Peshawar. The common rooms are separately in the university.  The education is usually mixed with girls and boys in a class room. But they can’t sit side by side. The legal system of Pakistan formally acknowledges the equal rights that women hold under Islam: women can vote, contest elections, own property and make their own chooses as citizens. But in reality, the position of many women is that of second-class citizen. Access to education is limited for girls and women. According to government estimate, only 60.000 girls (as opposed to 105.000 boys) were enrolled in primary schools. Women accounted for only 29% of total university enrolments. The literacy level for women has increased 12% in 1972 to 31% in nowadays but is still lower than men's (60%) (image by Gyula Sopronyi)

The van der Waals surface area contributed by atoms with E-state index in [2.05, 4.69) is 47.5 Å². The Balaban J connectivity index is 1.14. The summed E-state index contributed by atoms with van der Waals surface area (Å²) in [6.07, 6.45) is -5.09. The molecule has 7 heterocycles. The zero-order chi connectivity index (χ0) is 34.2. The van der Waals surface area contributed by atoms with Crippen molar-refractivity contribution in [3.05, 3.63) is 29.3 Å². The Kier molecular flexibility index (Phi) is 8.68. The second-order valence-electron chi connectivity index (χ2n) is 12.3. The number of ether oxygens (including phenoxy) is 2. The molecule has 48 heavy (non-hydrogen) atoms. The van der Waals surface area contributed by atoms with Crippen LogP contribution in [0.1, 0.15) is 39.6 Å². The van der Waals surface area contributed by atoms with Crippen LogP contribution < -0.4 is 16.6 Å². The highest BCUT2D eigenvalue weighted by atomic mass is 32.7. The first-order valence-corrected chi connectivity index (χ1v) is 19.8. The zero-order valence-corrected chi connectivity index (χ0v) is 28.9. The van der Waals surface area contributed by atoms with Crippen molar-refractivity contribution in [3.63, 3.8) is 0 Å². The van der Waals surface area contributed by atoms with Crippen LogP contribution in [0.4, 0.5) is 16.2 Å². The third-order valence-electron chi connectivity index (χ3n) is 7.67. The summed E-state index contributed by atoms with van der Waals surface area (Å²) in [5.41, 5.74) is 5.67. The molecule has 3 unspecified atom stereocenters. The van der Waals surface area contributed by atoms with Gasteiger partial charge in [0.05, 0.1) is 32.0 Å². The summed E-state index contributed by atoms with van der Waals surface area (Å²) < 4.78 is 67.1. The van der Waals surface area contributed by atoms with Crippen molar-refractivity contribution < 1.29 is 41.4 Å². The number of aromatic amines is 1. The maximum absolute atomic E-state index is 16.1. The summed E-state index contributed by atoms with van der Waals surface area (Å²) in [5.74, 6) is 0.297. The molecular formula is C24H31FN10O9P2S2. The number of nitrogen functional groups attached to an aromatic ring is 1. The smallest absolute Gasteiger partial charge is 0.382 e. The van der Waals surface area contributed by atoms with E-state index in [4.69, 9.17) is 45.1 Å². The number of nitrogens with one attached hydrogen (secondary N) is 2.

Peshawar. The common rooms are separately in the university. The education is usually mixed with girls and boys in a class room. But they can’t sit side by side. The legal system of Pakistan formally acknowledges the equal rights that women hold under Islam: women can vote, contest elections, own property and make their own chooses as citizens. But in reality, the position of many women is that of second-class citizen. Access to education is limited for girls and women. According to government estimate, only 60.000 girls (as opposed to 105.000 boys) were enrolled in primary schools. Women accounted for only 29% of total university enrolments. The literacy level for women has increased 12% in 1972 to 31% in nowadays but is still lower than men's (60%)
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